Ocrelizumab (Ocrevus) for the treatment of multiple sclerosis


Ocrelizumab (trade name: Ocrevus) has been approved in Germany since February 2018 for the treatment of multiple sclerosis in adults.

Multiple sclerosis (MS) is a chronic and incurable inflammatory disease of the central nervous system in which the body’s immune system damages nerve pathways in the brain and the spinal cord. This condition can cause abnormal sensations, , arm and leg pain, partial paralysis, dizziness and trembling.

MS can take on various forms:

  • Relapsing-remitting MS (RRMS): This type often comes in episodes, with symptom-free intervals between acute phases. Remitting means that after an episode, the symptoms will go away completely or at least get better. If many attacks occur within a short time, it is referred to as highly active relapsing-remitting MS. Relapsing MS can progress into a phase where symptoms get worse gradually or in bouts, but don't get better again. That is referred to as secondary progressive MS (SPMS).
  • Primary progressive MS (PPMS): In this rare type of MS, the symptoms constantly get worse, usually without any distinguishable episodes. The symptoms don't get better again in this form, either.

Ocrelizumab has been approved for the treatment of early stages of relapsing and primary progressive MS. Ocrelizumab slows down damage to the nerve cells by influencing the .


In preparation for treatment with ocrelizumab, patients receive a glucocorticoid and an antihistamine, and sometimes acetaminophen (paracetamol) as well. This is done to relieve possible side effects. Ocrelizumab is then given at a dose of 300 mg as an infusion (IV drip) into a vein. The treatment is repeated after two weeks. The next dose (600 mg) is given about six months later. Afterwards, ocrelizumab is given every six months. The infusion takes between 150 to 210 minutes. During the treatment and for an hour afterwards, the patient should be monitored so that any side effects can be quickly responded to.

Other treatments

Various medications are available for people with RRMS, the main ones being interferon beta and glatiramer acetate. If people with highly active RRMS experience an increase in flare-ups despite having treatment, they can use the drugs alemtuzumab, fingolimod or natalizumab too.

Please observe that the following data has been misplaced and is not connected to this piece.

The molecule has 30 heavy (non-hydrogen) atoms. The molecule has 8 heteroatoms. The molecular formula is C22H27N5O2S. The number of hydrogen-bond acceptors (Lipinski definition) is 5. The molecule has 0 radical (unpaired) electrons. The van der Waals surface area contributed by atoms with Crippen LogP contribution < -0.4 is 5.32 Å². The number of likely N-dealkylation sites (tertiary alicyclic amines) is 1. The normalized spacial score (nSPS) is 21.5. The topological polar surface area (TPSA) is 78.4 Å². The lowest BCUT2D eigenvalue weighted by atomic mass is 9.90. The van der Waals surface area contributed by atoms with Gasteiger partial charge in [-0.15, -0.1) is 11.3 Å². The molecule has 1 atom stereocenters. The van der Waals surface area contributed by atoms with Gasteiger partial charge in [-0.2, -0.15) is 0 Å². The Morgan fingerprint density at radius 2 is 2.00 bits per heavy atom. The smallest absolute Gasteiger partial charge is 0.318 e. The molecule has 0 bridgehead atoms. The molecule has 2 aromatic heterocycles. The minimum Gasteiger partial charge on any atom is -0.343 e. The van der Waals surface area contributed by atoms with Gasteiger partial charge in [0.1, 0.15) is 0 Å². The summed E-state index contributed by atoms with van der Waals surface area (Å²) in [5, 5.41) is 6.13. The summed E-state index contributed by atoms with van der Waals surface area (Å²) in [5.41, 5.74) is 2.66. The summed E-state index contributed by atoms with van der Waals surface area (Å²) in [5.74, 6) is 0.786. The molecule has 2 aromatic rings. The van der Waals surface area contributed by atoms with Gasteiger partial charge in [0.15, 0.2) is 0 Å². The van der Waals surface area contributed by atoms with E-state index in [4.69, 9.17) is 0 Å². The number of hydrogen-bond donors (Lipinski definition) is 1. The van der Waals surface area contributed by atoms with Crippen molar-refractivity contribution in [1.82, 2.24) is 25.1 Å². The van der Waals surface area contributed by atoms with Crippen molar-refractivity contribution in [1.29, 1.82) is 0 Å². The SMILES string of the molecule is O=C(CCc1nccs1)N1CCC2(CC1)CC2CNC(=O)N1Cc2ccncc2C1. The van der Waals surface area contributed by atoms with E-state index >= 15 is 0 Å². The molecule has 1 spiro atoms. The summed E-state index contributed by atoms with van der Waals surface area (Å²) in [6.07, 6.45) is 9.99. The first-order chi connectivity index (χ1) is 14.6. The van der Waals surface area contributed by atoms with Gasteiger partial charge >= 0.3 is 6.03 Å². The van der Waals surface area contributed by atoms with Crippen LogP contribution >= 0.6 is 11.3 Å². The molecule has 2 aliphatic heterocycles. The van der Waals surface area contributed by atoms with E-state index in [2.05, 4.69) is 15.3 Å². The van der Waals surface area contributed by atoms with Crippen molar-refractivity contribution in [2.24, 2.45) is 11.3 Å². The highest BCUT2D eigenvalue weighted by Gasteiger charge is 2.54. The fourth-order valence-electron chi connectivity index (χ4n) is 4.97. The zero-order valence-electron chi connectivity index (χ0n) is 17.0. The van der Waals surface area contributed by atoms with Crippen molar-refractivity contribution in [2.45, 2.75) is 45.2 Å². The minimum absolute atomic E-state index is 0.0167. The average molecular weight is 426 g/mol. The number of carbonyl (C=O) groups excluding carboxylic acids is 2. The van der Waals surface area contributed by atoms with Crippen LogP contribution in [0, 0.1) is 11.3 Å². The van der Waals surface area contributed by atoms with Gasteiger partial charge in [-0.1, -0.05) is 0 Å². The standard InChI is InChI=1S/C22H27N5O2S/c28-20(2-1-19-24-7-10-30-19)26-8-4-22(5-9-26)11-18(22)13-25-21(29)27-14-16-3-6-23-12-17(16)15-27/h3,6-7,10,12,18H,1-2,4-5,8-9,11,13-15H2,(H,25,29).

Best supportive care (BSC) is an option for adults with early-stage PPMS. This should be tailored to the patient's individual needs, with the aim of relieving symptoms and improving quality of life.


In 2018, the Institute for Quality and Efficiency in Health Care (IQWiG, Germany) looked into whether ocrelizumab has any advantages or disadvantages compared to conventional standard treatments for people with RRMS, highly active RRMS or early-stage PPMS.

IQWiG considered the following groups of patients:

  • People with relapsing-remitting MS that remains active and who have or have not had treatment before
  • People with highly active relapsing-remitting MS who did not benefit from treatment
  • People with early-stage primary progressive MS

More information

This information summarizes the main results of a review produced by the Institute for Quality and Efficiency in Health Care (IQWiG, Germany). The review was commissioned by the German Federal Joint Committee (G-BA) as part of the “early benefit assessment of medications.” On the basis of this review and the hearings received, the G-BA passed a resolution on the added benefit of ocrelizumab (Ocrevus).

Institute for Quality and Efficiency in Health Care (IQWiG, Germany). Ocrelizumab (multiple sclerosis) – Benefit assessment according to §35a Social Code Book V. Dossier assessment; Commission A18-06. April 27, 2018. (IQWiG reports; Volume 619).

IQWiG health information is written with the aim of helping people understand the advantages and disadvantages of the main treatment options and health care services.

Because IQWiG is a German institute, some of the information provided here is specific to the German health care system. The suitability of any of the described options in an individual case can be determined by talking to a doctor. informedhealth.org can provide support for talks with doctors and other medical professionals, but cannot replace them. We do not offer individual consultations.

Our information is based on the results of good-quality studies. It is written by a team of health care professionals, scientists and editors, and reviewed by external experts. You can find a detailed description of how our health information is produced and updated in our methods.

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Created on May 17, 2018
Next planned update: 2021


Institute for Quality and Efficiency in Health Care (IQWiG, Germany)

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